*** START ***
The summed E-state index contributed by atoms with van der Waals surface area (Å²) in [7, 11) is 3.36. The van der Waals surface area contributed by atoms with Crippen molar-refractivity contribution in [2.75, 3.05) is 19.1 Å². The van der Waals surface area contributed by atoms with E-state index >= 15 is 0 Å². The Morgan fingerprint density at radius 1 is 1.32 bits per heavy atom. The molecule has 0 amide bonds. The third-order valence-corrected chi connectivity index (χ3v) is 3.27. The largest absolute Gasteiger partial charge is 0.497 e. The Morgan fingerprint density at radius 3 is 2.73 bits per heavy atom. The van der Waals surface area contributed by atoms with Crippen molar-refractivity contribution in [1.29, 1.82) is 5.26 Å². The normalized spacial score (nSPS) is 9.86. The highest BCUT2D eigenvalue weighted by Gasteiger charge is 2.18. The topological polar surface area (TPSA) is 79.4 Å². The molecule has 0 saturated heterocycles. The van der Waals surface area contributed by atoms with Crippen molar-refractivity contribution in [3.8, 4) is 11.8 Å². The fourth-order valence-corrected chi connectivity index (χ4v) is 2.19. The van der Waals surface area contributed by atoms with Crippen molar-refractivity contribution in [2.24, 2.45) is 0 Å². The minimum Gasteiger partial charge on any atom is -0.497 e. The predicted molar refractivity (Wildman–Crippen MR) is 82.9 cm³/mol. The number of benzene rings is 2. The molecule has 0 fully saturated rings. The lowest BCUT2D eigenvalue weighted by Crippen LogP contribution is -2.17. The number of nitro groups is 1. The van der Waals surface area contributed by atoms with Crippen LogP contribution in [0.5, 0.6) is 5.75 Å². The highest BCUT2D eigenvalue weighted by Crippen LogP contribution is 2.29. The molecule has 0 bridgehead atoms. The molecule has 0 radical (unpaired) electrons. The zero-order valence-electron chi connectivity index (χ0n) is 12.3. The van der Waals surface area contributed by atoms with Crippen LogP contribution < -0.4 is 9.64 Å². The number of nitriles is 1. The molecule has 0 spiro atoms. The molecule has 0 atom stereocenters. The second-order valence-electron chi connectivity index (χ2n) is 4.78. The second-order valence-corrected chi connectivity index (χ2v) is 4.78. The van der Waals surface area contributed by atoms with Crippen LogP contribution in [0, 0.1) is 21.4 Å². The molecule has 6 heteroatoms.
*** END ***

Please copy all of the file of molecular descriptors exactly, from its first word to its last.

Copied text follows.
The summed E-state index contributed by atoms with van der Waals surface area (Å²) in [7, 11) is 3.36. The van der Waals surface area contributed by atoms with Crippen molar-refractivity contribution in [2.75, 3.05) is 19.1 Å². The van der Waals surface area contributed by atoms with E-state index >= 15 is 0 Å². The Morgan fingerprint density at radius 1 is 1.32 bits per heavy atom. The molecule has 0 amide bonds. The third-order valence-corrected chi connectivity index (χ3v) is 3.27. The largest absolute Gasteiger partial charge is 0.497 e. The Morgan fingerprint density at radius 3 is 2.73 bits per heavy atom. The van der Waals surface area contributed by atoms with Crippen molar-refractivity contribution in [1.29, 1.82) is 5.26 Å². The normalized spacial score (nSPS) is 9.86. The highest BCUT2D eigenvalue weighted by Gasteiger charge is 2.18. The topological polar surface area (TPSA) is 79.4 Å². The molecule has 0 saturated heterocycles. The van der Waals surface area contributed by atoms with Crippen molar-refractivity contribution in [3.8, 4) is 11.8 Å². The fourth-order valence-corrected chi connectivity index (χ4v) is 2.19. The van der Waals surface area contributed by atoms with Crippen molar-refractivity contribution in [2.24, 2.45) is 0 Å². The minimum Gasteiger partial charge on any atom is -0.497 e. The predicted molar refractivity (Wildman–Crippen MR) is 82.9 cm³/mol. The number of benzene rings is 2. The molecule has 0 fully saturated rings. The lowest BCUT2D eigenvalue weighted by Crippen LogP contribution is -2.17. The number of nitro groups is 1. The van der Waals surface area contributed by atoms with Crippen LogP contribution in [0.5, 0.6) is 5.75 Å². The highest BCUT2D eigenvalue weighted by Crippen LogP contribution is 2.29. The molecule has 0 bridgehead atoms. The molecule has 0 radical (unpaired) electrons. The zero-order valence-electron chi connectivity index (χ0n) is 12.3. The van der Waals surface area contributed by atoms with Crippen LogP contribution < -0.4 is 9.64 Å². The number of nitriles is 1. The molecule has 0 spiro atoms. The molecule has 0 atom stereocenters. The second-order valence-electron chi connectivity index (χ2n) is 4.78. The second-order valence-corrected chi connectivity index (χ2v) is 4.78. The van der Waals surface area contributed by atoms with Crippen LogP contribution in [0, 0.1) is 21.4 Å². The molecule has 6 heteroatoms.